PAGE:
Princess Charlotte’s Dresses – Royal Wedding, 1816

April 30, 2011 at 11:57 am (british royalty, fashion, news, people) (, , , )


The day after the wedding of the Princess Charlotte of Wales to Prince Leopold, the following ran in The Morning Post:

“According to our promise yesterday, we submit the following description of the elegant Wedding Suits, &c. of her Royal Highness the Princess Charlotte, executed by Mrs. Triaud, of Bolton-street, Milliner, Dress, and Court Dress Maker, by appointment, to her Royal Highness: —

1. The Wedding Dress, composed of a most magnificent silver lama, on net, over a rich silver tissue slip, with a superb border of silver lama embroidery at the bottom, forming shells and bouquets; above the border a most elegant fulling, tastefully designed, in festoons of rich silver lama, and finished with a very brilliant row of lama. The body and sleeves to correspond, trimmed with most beautiful Brussels point lace, in a peculiarly elegant style, &c. The manteau of rich silver tissue, lined with white satin, trimmed round with a most superb silver lama border, in shells, to correspond with the dress, and fastened in front with a most brilliant and tasteful ornament of diamonds. The whole of the dress surpassed all conception, particularly in the brilliancy and richness of its effect. Head dress, a wreath of rose-buds and leaves, composed of the most superb brilliants.”

The newspaper then goes on to describe eleven other dresses! They then pronounce, “Our limits will not permit us to proceed farther; but it suffices to say, that several other dresses, equally rich and beautiful in effect, but too numberous to be described, complete this part of her Royal Highness’s marriage suits.” Those curious to see the entire list: email me, or post a comment here with your email address.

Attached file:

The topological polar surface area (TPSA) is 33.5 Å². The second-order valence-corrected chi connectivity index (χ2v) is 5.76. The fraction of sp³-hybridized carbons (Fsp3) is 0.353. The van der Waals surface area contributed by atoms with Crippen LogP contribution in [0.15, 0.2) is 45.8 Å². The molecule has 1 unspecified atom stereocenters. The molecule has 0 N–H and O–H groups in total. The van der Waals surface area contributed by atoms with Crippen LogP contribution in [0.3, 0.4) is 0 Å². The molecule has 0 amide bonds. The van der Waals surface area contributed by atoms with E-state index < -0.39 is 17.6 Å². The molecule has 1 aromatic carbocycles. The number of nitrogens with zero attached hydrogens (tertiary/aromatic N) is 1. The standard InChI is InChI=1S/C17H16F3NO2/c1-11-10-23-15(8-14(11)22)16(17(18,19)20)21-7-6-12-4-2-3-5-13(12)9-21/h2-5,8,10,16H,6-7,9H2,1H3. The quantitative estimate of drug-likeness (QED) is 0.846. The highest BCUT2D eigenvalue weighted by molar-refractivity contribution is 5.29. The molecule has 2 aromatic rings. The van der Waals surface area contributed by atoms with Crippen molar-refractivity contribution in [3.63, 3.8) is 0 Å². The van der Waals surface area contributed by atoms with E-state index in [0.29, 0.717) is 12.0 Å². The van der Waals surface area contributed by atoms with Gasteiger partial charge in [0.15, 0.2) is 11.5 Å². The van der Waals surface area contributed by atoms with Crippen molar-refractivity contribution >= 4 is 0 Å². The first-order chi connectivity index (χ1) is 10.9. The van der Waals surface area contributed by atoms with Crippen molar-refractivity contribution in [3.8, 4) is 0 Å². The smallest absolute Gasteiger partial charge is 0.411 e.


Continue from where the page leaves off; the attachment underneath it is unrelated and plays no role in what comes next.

“The three following were among the other numerous and splendid dresses for the occasion, particularly admired, which were also executed by Mrs. Triaud [my! she was one busy lady]:

Lady Emily Murray [a description follows]
Lady Elizabeth Montague [ditto]
Mrs. Campbell [ditto]

The reader is then treated with a run down of the costumes of some luminaries present: Princess Augusta, Princess Mary, Princess Sophia of Gloucester. The Marchioness of Winchester, the Dowager Countess of Pembroke, Lady Radstock, Lady Isabella Thynne; Lady Mary Paulett, The Hon. Mrs. Courtny [sic] Boyle, Mrs. Courtnay Boyle, Mrs. Adams.

Now, Lady Mary Paulett is of interest: this young lady was the daughter of Earl Paulett (also found it spelled Poulett) — he would quite soon wed the widowed Lady Smith Burgess! It must be remembered, that the Duke of Clarence would give that bride away. Oh…, what family members (whom I do not know attended) might have attended the wedding of the Princess Charlotte then?!

The gentlemen take up far less room in the article (of course!) – their costume consisting of many military uniforms or velvet suits. Among those mentioned: The Prince Regent (how could he not be?!), The Dukes of York and Clarence, the Prince Coburg; the Marquis of Hertford; Edward Disbrowe; Viscount Lord Lake, Robert Chester, the Rt Hon. Charles Arbuthnot, the Marquis of Cholmondeley, and the Hon. C. Percy.

There are Disbrowes who show up in my research; who could this particular Edward be? He is described here as the Vice Chamberlain to the Queen, and (though it sounds so funny) is described as in “A suit nearly the same as the Marquis of Hertford.” No one would dare write such about two ladies!

NB: I received today a curious little email, dated April 29th, sent from the Blackberry of a British acquaintance who claimed to have “been at a certain wedding”. Really? More details, if I get them!

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